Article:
Right, you're just ranting. What you're pointing out is simply that some assets may be illiquid because they are secured by a debt on the liability side.


Quote:
Originally Posted by Themanwithnoname View Post
No, once something has been realized (A sale) it moved from theoretical to factual. (assuming the check clears!)
Most assets people and businesses have on their balance sheet are pretty easy to value. The balance sheet is not static, its updated regularly using current evaluations.


Quote:
Originally Posted by Themanwithnoname View Post
OH! NOW we are "Estimating" are we? What happened to "Not theoretical" and your 'solid numbers'
We never know until the dust settles.
Again, with your definition of "theoretical" everything is theoretical. You want certitude, but there are very few things you can be certain of in this world. Assets are valued using currently available information, in some cases the evaluation is very accurate (e.g., stocks, bonds, etc) in other cases there can be a decent margin of error.


Quote:
Originally Posted by Themanwithnoname View Post
FOr the Individual... who owned the home with the bank, if it's underwater he not only doesn't get any money (Assets), but unless it is forgiven (A debt) he OWES money to the bank (Another Debt)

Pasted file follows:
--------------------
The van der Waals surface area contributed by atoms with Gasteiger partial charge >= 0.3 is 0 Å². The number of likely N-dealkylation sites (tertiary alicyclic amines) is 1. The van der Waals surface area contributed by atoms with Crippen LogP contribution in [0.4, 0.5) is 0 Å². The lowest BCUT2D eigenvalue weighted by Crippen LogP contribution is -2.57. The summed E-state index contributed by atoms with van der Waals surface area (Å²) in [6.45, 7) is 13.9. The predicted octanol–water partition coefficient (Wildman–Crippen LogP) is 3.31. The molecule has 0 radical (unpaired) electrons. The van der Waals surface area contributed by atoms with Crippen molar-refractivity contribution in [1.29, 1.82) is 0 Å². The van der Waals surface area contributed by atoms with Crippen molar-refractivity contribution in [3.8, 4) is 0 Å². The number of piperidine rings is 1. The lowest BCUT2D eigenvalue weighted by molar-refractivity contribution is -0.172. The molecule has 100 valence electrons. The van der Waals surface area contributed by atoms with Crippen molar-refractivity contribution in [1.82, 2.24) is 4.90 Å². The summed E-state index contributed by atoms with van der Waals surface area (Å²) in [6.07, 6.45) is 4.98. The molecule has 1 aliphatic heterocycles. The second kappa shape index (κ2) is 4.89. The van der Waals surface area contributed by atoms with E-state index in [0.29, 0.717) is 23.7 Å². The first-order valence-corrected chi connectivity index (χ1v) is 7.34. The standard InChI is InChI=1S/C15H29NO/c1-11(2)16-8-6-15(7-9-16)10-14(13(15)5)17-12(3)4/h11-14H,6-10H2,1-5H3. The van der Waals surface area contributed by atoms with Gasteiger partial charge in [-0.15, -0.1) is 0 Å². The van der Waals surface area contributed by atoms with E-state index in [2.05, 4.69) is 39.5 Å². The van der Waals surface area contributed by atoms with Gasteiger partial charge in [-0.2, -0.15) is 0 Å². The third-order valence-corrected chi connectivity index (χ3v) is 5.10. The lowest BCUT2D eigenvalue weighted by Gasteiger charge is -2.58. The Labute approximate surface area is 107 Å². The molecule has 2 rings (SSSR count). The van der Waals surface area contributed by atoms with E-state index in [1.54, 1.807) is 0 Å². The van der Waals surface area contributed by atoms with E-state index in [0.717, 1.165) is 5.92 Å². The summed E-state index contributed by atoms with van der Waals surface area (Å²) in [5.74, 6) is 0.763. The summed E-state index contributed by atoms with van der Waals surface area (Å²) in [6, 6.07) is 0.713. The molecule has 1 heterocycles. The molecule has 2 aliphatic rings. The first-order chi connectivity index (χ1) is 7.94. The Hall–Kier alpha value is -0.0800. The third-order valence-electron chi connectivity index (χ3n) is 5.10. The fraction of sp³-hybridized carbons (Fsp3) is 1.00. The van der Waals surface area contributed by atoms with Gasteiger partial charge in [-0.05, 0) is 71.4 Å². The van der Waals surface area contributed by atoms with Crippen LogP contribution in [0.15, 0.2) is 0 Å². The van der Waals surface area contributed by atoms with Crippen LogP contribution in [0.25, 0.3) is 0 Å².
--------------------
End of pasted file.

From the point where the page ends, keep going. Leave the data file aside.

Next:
This is all backwards. The home owner has an asset (the house) and a liability (the mortgage). The home owner can at any time sell the house and receive the funds from the sale, but since the mortgage is a secured debt he must pay off the mortgage when he sales the home. Being underwater doesn't change this picture at all, in the case of being underwater the seller needs to come up with additional funds beyond what he received for the home.

The details here are actually very important and the IRS sees it just as I described, they don't see it as you are describing it. For example, let's suppose that you purchased the home for $200k and owe $400k on it (pulled equity out). Now you need to sale, but the home can only sale for $350k. Here the transaction occurs just as I described above, the seller will receive the $350k and since they paid $200k the remaining $150k will be considered capital gains for tax purposes. But its a secured debt, so the seller has to come up with an additional$50k beyond the $350k he got for the home to satisfy the mortgage.